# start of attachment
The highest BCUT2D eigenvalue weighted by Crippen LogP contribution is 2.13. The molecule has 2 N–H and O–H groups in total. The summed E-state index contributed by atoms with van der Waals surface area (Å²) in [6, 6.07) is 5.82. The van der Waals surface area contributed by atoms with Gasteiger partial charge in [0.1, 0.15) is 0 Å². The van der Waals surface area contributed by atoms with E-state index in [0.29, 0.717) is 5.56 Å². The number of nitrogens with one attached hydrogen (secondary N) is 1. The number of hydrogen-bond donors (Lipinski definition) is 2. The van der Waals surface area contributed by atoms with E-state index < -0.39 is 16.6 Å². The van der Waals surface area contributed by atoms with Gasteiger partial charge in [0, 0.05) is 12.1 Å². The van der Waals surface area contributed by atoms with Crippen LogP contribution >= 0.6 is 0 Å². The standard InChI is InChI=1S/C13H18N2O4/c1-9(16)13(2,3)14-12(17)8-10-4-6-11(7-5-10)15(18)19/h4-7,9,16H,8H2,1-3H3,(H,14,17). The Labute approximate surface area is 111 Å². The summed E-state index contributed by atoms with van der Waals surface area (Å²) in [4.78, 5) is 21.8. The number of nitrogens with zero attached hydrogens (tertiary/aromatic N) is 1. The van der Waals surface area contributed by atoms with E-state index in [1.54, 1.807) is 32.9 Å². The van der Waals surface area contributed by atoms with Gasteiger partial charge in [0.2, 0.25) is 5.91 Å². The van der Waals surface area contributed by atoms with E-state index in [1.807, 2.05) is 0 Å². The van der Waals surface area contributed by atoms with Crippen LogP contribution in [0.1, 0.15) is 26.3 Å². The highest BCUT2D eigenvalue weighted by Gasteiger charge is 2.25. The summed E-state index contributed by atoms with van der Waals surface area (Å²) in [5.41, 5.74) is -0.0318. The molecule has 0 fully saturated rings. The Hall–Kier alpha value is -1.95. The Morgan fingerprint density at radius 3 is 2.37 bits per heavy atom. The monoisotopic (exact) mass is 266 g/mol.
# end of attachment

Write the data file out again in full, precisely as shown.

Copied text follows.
The highest BCUT2D eigenvalue weighted by Crippen LogP contribution is 2.13. The molecule has 2 N–H and O–H groups in total. The summed E-state index contributed by atoms with van der Waals surface area (Å²) in [6, 6.07) is 5.82. The van der Waals surface area contributed by atoms with Gasteiger partial charge in [0.1, 0.15) is 0 Å². The van der Waals surface area contributed by atoms with E-state index in [0.29, 0.717) is 5.56 Å². The number of nitrogens with one attached hydrogen (secondary N) is 1. The number of hydrogen-bond donors (Lipinski definition) is 2. The van der Waals surface area contributed by atoms with E-state index < -0.39 is 16.6 Å². The van der Waals surface area contributed by atoms with Gasteiger partial charge in [0, 0.05) is 12.1 Å². The van der Waals surface area contributed by atoms with Crippen LogP contribution >= 0.6 is 0 Å². The standard InChI is InChI=1S/C13H18N2O4/c1-9(16)13(2,3)14-12(17)8-10-4-6-11(7-5-10)15(18)19/h4-7,9,16H,8H2,1-3H3,(H,14,17). The Labute approximate surface area is 111 Å². The summed E-state index contributed by atoms with van der Waals surface area (Å²) in [4.78, 5) is 21.8. The number of nitrogens with zero attached hydrogens (tertiary/aromatic N) is 1. The van der Waals surface area contributed by atoms with E-state index in [1.54, 1.807) is 32.9 Å². The van der Waals surface area contributed by atoms with Gasteiger partial charge in [0.2, 0.25) is 5.91 Å². The van der Waals surface area contributed by atoms with E-state index in [1.807, 2.05) is 0 Å². The van der Waals surface area contributed by atoms with Crippen LogP contribution in [0.1, 0.15) is 26.3 Å². The highest BCUT2D eigenvalue weighted by Gasteiger charge is 2.25. The summed E-state index contributed by atoms with van der Waals surface area (Å²) in [5.41, 5.74) is -0.0318. The molecule has 0 fully saturated rings. The Hall–Kier alpha value is -1.95. The Morgan fingerprint density at radius 3 is 2.37 bits per heavy atom. The monoisotopic (exact) mass is 266 g/mol.